Identified victim of the shooting at Saint-Léonard; Montrealers shaken by a new wave of violence


The people of Cartierville say they are upset by something that has become too common there this year, as in several areas of Montreal: gunshots, sometimes fatal, even in some of the busiest places in the city.

boul. Laurentian in Cartierville is one of those busy arteries, but that hasn’t stopped the perpetrators of the city’s most recent shooting, which injured a 17-year-old on Tuesday night.

“I didn’t hear the shooting but it doesn’t surprise me,” a local said on Wednesday.

“This neighborhood has become like Harlem here, you know – every week we hear gunshots left and right,” said another. “I don’t think it’s become a good place to raise children here.”

The teenager was walking with two friends along the Laurentian River when they were shot shortly after 10 p.m., police said. The gunman fled and there were no arrests. The boy sustained upper body injuries and is in stable condition.

“When possible, investigators will meet with the victim to see if she can explain the situation,” said a spokesperson for the Montreal police.

The previous shooting victim was not so lucky from a health point of view: a 39-year-old man was shot dead on Monday in Saint-Léonard.

The victim was identified as Kevin Batebi, and he was killed as he left his job at a local grocery store.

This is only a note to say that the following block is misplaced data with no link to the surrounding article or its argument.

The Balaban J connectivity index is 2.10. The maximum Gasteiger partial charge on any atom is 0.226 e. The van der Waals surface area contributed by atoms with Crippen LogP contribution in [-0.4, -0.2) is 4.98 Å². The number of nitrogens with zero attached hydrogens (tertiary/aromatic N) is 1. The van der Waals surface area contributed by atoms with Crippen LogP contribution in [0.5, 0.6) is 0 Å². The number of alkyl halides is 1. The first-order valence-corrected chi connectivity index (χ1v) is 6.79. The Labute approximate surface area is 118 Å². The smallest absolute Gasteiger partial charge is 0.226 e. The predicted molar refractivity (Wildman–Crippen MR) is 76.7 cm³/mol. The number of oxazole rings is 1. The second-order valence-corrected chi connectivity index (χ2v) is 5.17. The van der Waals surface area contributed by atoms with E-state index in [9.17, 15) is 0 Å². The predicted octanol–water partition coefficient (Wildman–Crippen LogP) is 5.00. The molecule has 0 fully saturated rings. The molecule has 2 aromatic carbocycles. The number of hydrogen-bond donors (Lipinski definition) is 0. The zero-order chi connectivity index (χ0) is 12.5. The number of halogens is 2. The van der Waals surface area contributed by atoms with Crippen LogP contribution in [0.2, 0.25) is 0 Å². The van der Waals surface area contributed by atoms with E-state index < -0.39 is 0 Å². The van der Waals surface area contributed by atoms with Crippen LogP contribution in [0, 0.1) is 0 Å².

He was not known to the police, they said.

YOUNG PEOPLE TRYING TO TAKE ACTION

Not only parents but young people themselves say they are increasingly worried about the frequency of shootings, and some are speaking out.

Mohamed Mimoun, a community worker in Saint-Michel, said he was fed up with gun violence and the toll it entails.

“I find another person’s death sad in general,” he said. “When he’s a youngster, it’s worse, because he has his whole life ahead of him, to succeed, to change.”

After the shooting last month that killed Thomas Trudel, a 16-year-old boy from Saint-Michel, Mimoun organized a march against guns. It has drawn politicians from all levels of government, he said – but the action has been slow to follow.

“There are two areas to work on,” Mimoun said. “Prevention is really a medium and long term job”, finding ways to keep young people away from bad environments and guns.

“The second is really about guns – how to create gun control so they’re not accessible to young people.”

In the wake of Trudel’s death, a group of the boy’s friends also organized to lobby for gun control.

But Mimoun said that at the current rate, he expects more young people to be victimized before any meaningful changes are put in place to change the situation.


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